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Targeted skills training increases youth employment

Skills training that is tailored to meet the demands of the jobs market in Mozambique is helping young people gets jobs and build better futures.

A young woman taking part in skills training
A young woman taking part in skills training.

Plan International Mozambique is running skills education and training in Jangamo and Homoine districts in Inhambane province. The goal of the project is to close the gap between the market demand and supply of qualified labour.

The project has been implemented in partnership with the government of Mozambique and local partners DPEFP-I, INEPF and ACUDES. It has achieved 3 main results.

Result 1: Improved quality of skills education and training

The project has strengthened 3 vocational training centres so that:

  1. The courses are relevant to the local market. In order to make sure this is the case, a market analysis was carried out during the first phase of the project.
  2. The teaching and learning materials are at a high standard. In addition, local employers are trained to effectively coach apprentices.
  3. The management of the training centres is improved and that strategies to support the young people to get jobs are in place.

Result 2: Alumni groups and youth cooperatives formed

As part of the project, partner organisation ACUDES sets up alumni groups that are linked with Plan International-supported youth groups in Inhambane. This creates links between young people in the community and the training centres.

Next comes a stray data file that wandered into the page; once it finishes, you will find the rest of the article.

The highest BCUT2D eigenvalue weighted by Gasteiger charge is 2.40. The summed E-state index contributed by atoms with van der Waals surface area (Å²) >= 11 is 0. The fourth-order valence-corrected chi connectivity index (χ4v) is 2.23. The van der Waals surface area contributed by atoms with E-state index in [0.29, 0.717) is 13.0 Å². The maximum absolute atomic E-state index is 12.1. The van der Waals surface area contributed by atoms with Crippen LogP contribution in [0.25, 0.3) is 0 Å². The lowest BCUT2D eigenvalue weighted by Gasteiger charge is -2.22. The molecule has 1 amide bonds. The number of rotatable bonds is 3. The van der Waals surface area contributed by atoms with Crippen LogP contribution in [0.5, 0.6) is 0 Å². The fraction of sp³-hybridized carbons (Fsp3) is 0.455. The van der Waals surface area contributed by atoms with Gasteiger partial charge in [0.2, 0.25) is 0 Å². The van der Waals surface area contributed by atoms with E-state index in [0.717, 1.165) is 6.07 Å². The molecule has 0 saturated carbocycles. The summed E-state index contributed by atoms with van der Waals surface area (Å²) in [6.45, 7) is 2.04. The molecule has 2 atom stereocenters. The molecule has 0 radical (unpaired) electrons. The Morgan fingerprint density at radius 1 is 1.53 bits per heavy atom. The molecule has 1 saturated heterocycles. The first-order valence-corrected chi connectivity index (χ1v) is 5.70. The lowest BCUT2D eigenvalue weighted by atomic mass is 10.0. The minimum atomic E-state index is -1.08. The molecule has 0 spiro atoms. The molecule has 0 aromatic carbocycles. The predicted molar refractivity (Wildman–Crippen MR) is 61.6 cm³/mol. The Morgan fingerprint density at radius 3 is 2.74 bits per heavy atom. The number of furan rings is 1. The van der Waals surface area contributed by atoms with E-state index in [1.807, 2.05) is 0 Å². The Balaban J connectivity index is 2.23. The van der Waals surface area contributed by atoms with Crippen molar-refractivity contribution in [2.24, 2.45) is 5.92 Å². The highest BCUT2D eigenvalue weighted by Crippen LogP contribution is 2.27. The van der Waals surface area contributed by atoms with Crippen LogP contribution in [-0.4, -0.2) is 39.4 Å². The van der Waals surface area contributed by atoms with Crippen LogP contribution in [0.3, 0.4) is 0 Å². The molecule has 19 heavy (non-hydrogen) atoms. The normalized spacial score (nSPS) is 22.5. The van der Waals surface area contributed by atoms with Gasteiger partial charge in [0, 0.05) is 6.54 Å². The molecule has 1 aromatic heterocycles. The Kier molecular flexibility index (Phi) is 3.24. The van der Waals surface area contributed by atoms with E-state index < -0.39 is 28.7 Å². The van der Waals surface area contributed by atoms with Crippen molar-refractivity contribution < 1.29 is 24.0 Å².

The alumni also mentor other young people who have recently graduated from the training centres. Additionally, the groups also share their experiences of the challenges faced by young people in the jobs market which helps the project to design and implement effective youth employment strategies.

ACUDES also sets up youth cooperatives for the young people who choose to become self-employed. This helps them support each other in becoming profitable. As part of the training, the young people develop skills in managing cooperatives. They are also supported to forge links with more established associations and cooperatives so they are able to take part in national decision-making processes concerning youth employment.

Result 3: Multi-stakeholder partnerships help young people get jobs

Through the project, partnerships have been formed between NGO, local authorities, the government and the private sector, including potential employers, and the alumni and cooperative groups. This means the project is flexible and is able to respond to the ever-changing jobs market.

Each party has clear roles and responsibilities as part of the partnerships and all members are encouraged to contribute to decision-making. Through the partnerships, the training courses are reviewed to ensure they result in the highest possible rates of youth employment.